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convert signal into 5 volt
MUFF WIGGLER Forum Index -> Music Tech DIY  
Author convert signal into 5 volt
AnalogFan
Hi,

i'm trying to drive a 5 volt 74LS02 and i have some trouble on how to.

if i put a signal onto the Base via J1, i can measure the input signal at the Base on the Collector but nothing at the Emitter "with R2 removed". i'm trying to prevent the input signal to leak back onto the 78L05 and everything along the 5 volt line. infecting everything.

also the 74LS02 stops working if you connect pin 7 to GND, if you remove it, it seams to work.



what has to be done here?

kind regards
mskala
Where are you connecting the emitter? Normally with this kind of circuit you'd connect the emitter of Q1 to ground, and take the output from the collector. Is that what you have in mind?

Assuming you do that, the output will be inverted: 5V when the input is low, about 0.3V when the input is high. There is no real concern of the input signal "infecting" the power. If R1 is appropriately sized, the input voltage can go as high as you want, because the transistor is responding to current, not voltage, and clamps its base to no more than about 0.7V as long as the current is within reason. Most transistors can handle far more current this way than they require to turn on, so it should be possible to design the input resistor to give you plenty of safety margin. A sufficiently large negative input voltage could be a problem (driving the transistor into breakdown) and you can protect against that with a diode from emitter to base on the transistor.
AnalogFan
wel, i'm triyng the actuate a 74LS02 ic, so the emitter is connected to one of the input pins.
so there are actually 2 transistors to combine a "AND" state.

i'm also trying to find out what size of resistors i need, i tried a few, 220R, 1K, 10K.
while aiming to have a steady 5 volt on the power line.
i'm trying to convert a 10vpp into 5volt positive.
so i need to put a diode after R1 in series or?
mskala
AnalogFan wrote:
wel, i'm triyng the actuate a 74LS02 ic, so the emitter is connected to one of the input pins.
so there are actually 2 transistors to combine a "AND" state.


That's not going to work. The transistor will bring its emitter to about 0.7V below the input at its base, so if you put in input that is over 5.7V, then you're going to be putting an overvoltage on the 74LS02 inputs. Effects on the +5V bus are not really the main problem. If you're okay with having the signal inverted, it would be sensible to do like I described, with the emitter to ground and output taken from the collector. If not okay with having it inverted, you could consider a different circuit with a Zener diode instead of a transistor - Zener voltage something like 4.7V, high-voltage input through a resistor to the Zener cathode, Zener cathode to the 74LS02 input, Zener anode to ground.

There's no point looking at resistor values until you have a circuit topology that works. It'd probably help to draw a schematic of the entire setup - including all transistors if you're planning more than one, where you're putting in the input, the connection to the 74LS02, and so on.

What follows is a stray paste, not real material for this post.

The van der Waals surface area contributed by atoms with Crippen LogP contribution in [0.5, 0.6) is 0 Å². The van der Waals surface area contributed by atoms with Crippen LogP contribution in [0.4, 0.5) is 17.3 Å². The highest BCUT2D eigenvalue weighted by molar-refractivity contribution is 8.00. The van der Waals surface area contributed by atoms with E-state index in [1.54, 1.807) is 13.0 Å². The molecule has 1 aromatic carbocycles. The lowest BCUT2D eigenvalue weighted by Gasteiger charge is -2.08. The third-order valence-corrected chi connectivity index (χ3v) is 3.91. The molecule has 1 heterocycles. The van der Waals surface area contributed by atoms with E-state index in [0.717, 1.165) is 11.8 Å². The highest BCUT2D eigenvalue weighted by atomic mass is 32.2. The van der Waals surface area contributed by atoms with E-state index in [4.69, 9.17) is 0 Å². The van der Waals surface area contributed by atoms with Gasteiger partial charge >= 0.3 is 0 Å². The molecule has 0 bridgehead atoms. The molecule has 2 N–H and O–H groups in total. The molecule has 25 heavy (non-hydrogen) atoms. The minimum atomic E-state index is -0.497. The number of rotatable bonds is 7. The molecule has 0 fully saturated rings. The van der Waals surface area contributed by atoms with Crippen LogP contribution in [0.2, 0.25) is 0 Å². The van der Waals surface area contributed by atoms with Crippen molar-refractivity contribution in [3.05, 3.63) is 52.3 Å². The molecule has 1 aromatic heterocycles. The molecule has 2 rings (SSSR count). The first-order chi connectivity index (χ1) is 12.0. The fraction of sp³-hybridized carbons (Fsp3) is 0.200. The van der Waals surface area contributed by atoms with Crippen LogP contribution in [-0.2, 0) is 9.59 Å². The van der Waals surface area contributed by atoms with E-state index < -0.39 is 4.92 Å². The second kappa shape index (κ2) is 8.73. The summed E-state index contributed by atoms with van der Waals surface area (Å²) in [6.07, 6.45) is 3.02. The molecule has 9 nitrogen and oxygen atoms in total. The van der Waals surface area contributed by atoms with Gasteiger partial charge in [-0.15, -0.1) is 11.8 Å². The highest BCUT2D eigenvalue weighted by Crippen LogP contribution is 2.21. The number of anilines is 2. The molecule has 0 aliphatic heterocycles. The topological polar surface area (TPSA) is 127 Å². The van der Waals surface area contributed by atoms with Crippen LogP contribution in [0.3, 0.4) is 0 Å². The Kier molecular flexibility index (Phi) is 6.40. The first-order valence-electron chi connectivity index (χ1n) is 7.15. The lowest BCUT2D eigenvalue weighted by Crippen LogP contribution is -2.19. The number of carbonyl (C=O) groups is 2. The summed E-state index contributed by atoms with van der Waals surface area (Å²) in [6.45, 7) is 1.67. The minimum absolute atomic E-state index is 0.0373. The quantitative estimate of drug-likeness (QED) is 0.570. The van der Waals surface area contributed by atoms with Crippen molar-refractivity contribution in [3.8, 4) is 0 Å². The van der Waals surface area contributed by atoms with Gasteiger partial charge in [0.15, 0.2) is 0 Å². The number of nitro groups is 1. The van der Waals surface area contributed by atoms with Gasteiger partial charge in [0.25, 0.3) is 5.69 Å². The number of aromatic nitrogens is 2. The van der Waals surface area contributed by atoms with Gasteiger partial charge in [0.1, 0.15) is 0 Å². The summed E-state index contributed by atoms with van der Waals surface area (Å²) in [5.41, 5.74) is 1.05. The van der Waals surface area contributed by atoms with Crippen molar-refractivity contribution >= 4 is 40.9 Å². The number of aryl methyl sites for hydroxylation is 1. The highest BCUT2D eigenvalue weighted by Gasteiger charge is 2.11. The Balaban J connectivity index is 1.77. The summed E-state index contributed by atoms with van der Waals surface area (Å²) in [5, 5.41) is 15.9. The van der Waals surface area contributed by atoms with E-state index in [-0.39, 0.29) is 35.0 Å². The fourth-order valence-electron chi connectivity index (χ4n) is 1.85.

Synthiq
Note that the inputs to a 74LS02 are pulled high internally so if you drive it with a circuit that can only drive the input high, it will always be high. For your circuit to work, you need to add a pull-down resistor no more than 2kohm at the input to ground. This will give a 0.8V drop across the resistor when the input current is 0.4mA, the maximum value according to the datasheet.
AnalogFan
mskala wrote:
AnalogFan wrote:
wel, i'm triyng the actuate a 74LS02 ic, so the emitter is connected to one of the input pins.
so there are actually 2 transistors to combine a "AND" state.


That's not going to work. The transistor will bring its emitter to about 0.7V below the input at its base, so if you put in input that is over 5.7V, then you're going to be putting an overvoltage on the 74LS02 inputs. Effects on the +5V bus are not really the main problem. If you're okay with having the signal inverted, it would be sensible to do like I described, with the emitter to ground and output taken from the collector. If not okay with having it inverted, you could consider a different circuit with a Zener diode instead of a transistor - Zener voltage something like 4.7V, high-voltage input through a resistor to the Zener cathode, Zener cathode to the 74LS02 input, Zener anode to ground.

There's no point looking at resistor values until you have a circuit topology that works. It'd probably help to draw a schematic of the entire setup - including all transistors if you're planning more than one, where you're putting in the input, the connection to the 74LS02, and so on.


thnx, after you mentioned about transistors are controlled by current a video on youtube popped up.

i guess math is required in order to control the trannie, i'm using a 2SC945.
i might have burned them without knowing, because i used a 220R in front of the base.
AnalogFan
Synthiq wrote:
Note that the inputs to a 74LS02 are pulled high internally so if you drive it with a circuit that can only drive the input high, it will always be high. For your circuit to work, you need to add a pull-down resistor no more than 2kohm at the input to ground. This will give a 0.8V drop across the resistor when the input current is 0.4mA, the maximum value according to the datasheet.


thnx a lot, that is very useful info.

i steel need to figure out, when i connect pin 7 to the ground, closing the circuit, the output goes high and that's it.

i did get the 74ls02 to work sometimes, but without the GND wire connected to pin 7.
while i fried a 78L05 .... regulator, i had some weird brand 74ls02's, now some T.I. 74ls02 have arrived.

... and i think, my home imporvement multi-meter accuracy looks inacurate.
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